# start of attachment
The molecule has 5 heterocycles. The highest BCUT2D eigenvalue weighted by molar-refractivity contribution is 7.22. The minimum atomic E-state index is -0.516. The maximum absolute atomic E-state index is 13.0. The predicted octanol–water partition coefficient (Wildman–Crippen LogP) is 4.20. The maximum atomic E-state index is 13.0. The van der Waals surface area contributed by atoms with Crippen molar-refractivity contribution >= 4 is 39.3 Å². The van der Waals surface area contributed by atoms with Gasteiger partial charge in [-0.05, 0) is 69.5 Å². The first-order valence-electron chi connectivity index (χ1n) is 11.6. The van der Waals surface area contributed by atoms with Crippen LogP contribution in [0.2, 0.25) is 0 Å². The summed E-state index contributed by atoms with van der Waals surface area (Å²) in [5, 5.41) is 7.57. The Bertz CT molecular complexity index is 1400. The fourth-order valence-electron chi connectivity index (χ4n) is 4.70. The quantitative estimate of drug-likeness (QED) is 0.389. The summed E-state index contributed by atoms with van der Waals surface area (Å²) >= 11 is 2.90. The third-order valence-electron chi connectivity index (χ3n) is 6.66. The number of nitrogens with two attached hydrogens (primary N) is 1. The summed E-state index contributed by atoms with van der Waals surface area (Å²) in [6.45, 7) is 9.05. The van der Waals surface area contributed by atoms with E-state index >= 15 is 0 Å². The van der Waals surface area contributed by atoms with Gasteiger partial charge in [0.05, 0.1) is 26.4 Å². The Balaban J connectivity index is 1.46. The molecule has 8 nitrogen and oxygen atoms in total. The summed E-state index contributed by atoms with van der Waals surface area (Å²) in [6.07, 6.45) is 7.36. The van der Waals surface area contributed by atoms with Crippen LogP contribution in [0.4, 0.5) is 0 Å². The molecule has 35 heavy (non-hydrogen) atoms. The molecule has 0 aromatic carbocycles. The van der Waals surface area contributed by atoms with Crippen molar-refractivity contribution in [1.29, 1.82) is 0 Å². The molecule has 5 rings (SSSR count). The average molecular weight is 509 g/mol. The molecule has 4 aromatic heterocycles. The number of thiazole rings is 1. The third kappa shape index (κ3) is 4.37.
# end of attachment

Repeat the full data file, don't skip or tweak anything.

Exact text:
The molecule has 5 heterocycles. The highest BCUT2D eigenvalue weighted by molar-refractivity contribution is 7.22. The minimum atomic E-state index is -0.516. The maximum absolute atomic E-state index is 13.0. The predicted octanol–water partition coefficient (Wildman–Crippen LogP) is 4.20. The maximum atomic E-state index is 13.0. The van der Waals surface area contributed by atoms with Crippen molar-refractivity contribution >= 4 is 39.3 Å². The van der Waals surface area contributed by atoms with Gasteiger partial charge in [-0.05, 0) is 69.5 Å². The first-order valence-electron chi connectivity index (χ1n) is 11.6. The van der Waals surface area contributed by atoms with Crippen LogP contribution in [0.2, 0.25) is 0 Å². The summed E-state index contributed by atoms with van der Waals surface area (Å²) in [5, 5.41) is 7.57. The Bertz CT molecular complexity index is 1400. The fourth-order valence-electron chi connectivity index (χ4n) is 4.70. The quantitative estimate of drug-likeness (QED) is 0.389. The summed E-state index contributed by atoms with van der Waals surface area (Å²) >= 11 is 2.90. The third-order valence-electron chi connectivity index (χ3n) is 6.66. The number of nitrogens with two attached hydrogens (primary N) is 1. The summed E-state index contributed by atoms with van der Waals surface area (Å²) in [6.45, 7) is 9.05. The van der Waals surface area contributed by atoms with E-state index >= 15 is 0 Å². The van der Waals surface area contributed by atoms with Gasteiger partial charge in [0.05, 0.1) is 26.4 Å². The Balaban J connectivity index is 1.46. The molecule has 8 nitrogen and oxygen atoms in total. The summed E-state index contributed by atoms with van der Waals surface area (Å²) in [6.07, 6.45) is 7.36. The van der Waals surface area contributed by atoms with Crippen LogP contribution in [0.4, 0.5) is 0 Å². The molecule has 35 heavy (non-hydrogen) atoms. The molecule has 0 aromatic carbocycles. The van der Waals surface area contributed by atoms with Crippen molar-refractivity contribution in [1.29, 1.82) is 0 Å². The molecule has 5 rings (SSSR count). The average molecular weight is 509 g/mol. The molecule has 4 aromatic heterocycles. The number of thiazole rings is 1. The third kappa shape index (κ3) is 4.37.